For me, this tree a few kilometres from our house stands out as a never ending sentinel to the changing seasons here in our corner of beautiful Tasmania. There are a few other trees further along the road that change also with the seasons but this one just stands out to me as we drive past. Even though most days we are still enjoying warm sun, right now the leaves are showing the signs of cold nights, warning that our winter of short sunlit days and freezing winds are on well on their way.
Yesterday was our ANZAC day of remembering soldiers of Australian and New Zealand forces who lost their lives for us to be able to live in peace and freedom. So many stories told by returned soldiers over the years. We pause and remember, listen to stories on the radio. We watch T.V. news of ceremonies and dawn services all over Australia - and Gallipoli. We watch documentaries about past wars, past stories of individuals. We read stories of tragedy, of triumphs, of loss and grief.
Today I realised anew how many young men and women have gone through that terrible season of their lives in too many wars.
And what about writers? Sometimes writers do feel they are in a different kind of “war”.
Recently I have been pondering on the different “writer seasons” I have been on during the last forty-two years. Or has it been an even longer journey than that?
And what season did it all commence for me? Winter? Spring? Summer? Autumn? I have to be honest and say I personally am not quite sure. I have always enjoyed “writing” in some form or other from letters to the diaries I started when I was fourteen years old. I’ve shared many times how my husband read them and challenged me about having a talent for writing. See my website by clicking here.
But what can I call the season when I actually decided to try and write that first novel, decided to try and become “A Published Writer”? Some might say it was in the hot days of summer I started to study Fiction Writing and eventually began that first fiction manuscript. However, autumn soon followed with the desire growing cooler as I discovered it was no easy task to keep writing, keep persevering until I could write The End.
The heat of excitement and anticipation of receiving a publisher’s contract soon turned to those cold, icy days of reality – rejection letters in a winter season.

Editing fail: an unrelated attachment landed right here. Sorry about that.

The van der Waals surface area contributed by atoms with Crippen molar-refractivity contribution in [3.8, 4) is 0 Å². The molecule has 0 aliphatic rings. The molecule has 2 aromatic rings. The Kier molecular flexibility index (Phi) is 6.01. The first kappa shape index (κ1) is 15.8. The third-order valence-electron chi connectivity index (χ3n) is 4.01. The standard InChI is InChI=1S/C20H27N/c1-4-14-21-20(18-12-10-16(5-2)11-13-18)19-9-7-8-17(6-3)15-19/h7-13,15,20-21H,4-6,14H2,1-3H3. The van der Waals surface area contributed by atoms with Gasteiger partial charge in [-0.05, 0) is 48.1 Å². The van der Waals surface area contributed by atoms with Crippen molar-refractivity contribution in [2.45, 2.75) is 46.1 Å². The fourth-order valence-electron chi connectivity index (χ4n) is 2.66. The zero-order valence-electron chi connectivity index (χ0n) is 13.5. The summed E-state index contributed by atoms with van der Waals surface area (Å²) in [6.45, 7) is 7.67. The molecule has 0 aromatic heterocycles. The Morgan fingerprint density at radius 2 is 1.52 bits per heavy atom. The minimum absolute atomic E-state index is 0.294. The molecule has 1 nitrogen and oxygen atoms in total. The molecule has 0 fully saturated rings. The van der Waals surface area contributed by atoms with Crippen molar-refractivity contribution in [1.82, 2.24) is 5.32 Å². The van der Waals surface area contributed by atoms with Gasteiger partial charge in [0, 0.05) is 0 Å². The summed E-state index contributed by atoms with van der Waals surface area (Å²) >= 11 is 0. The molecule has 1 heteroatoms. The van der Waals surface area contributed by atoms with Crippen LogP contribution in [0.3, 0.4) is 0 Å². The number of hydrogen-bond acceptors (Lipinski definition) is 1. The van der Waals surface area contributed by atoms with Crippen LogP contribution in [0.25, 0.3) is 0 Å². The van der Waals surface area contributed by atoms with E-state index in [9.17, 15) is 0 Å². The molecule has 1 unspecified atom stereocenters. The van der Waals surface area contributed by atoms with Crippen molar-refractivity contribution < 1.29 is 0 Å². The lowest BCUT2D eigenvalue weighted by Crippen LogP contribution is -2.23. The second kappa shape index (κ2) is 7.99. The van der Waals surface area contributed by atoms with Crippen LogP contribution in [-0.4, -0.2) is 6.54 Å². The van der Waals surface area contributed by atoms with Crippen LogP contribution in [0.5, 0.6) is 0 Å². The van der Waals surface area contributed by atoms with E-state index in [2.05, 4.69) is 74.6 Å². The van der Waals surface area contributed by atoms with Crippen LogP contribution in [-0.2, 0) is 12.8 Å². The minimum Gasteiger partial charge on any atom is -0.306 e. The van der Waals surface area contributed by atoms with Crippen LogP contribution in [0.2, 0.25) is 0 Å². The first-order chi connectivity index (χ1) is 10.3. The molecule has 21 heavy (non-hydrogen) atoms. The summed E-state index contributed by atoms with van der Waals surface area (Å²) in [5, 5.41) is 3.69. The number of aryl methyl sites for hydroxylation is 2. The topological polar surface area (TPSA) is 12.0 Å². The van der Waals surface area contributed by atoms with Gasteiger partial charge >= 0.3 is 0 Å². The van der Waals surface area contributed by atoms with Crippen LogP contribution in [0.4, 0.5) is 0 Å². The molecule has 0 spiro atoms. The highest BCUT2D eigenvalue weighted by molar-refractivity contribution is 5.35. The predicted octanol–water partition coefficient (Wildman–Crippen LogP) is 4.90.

My tree loses its leaves in winter. The branches become bare. The wind lashes it but the roots are deep in the soil. Although we cannot see it, winter is the busiest time for that tree. It is being nourished deep within the earth so the green shoots can one day burst forth.
And so the seeming winter season for a writer should also be the time of digging deep, of learning, of being nourished both physically as well as in the things that build the writer’s own character. There is still so much to be aware of, to know about a writing career in readiness for the seasons still ahead:
How and where to submit that manuscript.
How to cope with rejections.
How to re-write and re-write and re-write.
For me it is still about learning more about telling a page turning story, the structure of a novel, grammar and punctuation(Ouch!) All the time learning, growing as a dedicated writer both physically and spiritually.
My tree is also the first on that road to show that faint hint of green. Spring, new life and hope, is on the way.
Spring for the writer may include those “light bulb” moments when something read or told about the craft of writing fiction becomes understandable, doable. Green leaves start to replace the seeming barrenness. Hope grows stronger as I persevere.
Then when fully developed in its summer growth, the manuscript finds an editor who likes it. It is published at last. Great rejoicing. But then the next season hovers once more. Hopefully this autumn is shorter than that first one, but there will be readers who did not like my precious baby. Reviews are not always as glowing as you would like.
At the same time the next manuscript is already being written. Perhaps as autumn begins to colour the leaves, there are problems with the plot, the characters won’t behave. Winter is closing in again but I must remember that difficult season is all part of the writer’s life, the continuing learning curve. It should still be used to bring new strength, new nourishment ready for the excitement of spring and the heat of summer.
The scriptures remind me, “There is a time for everything, and a season for every activity under heaven." (Ecclesiastes 3:1 NIV)
God knows the season I am in right now. He knows the season you are in. The most wonderful thing to be sure of is that no matter what the season my life is at any time, God is there. He never changes. His love and mercy endures for ever!
And so as autumn fades into winter, I continue to cling to Him through all the seasons for strength and wisdom.
And keep writing!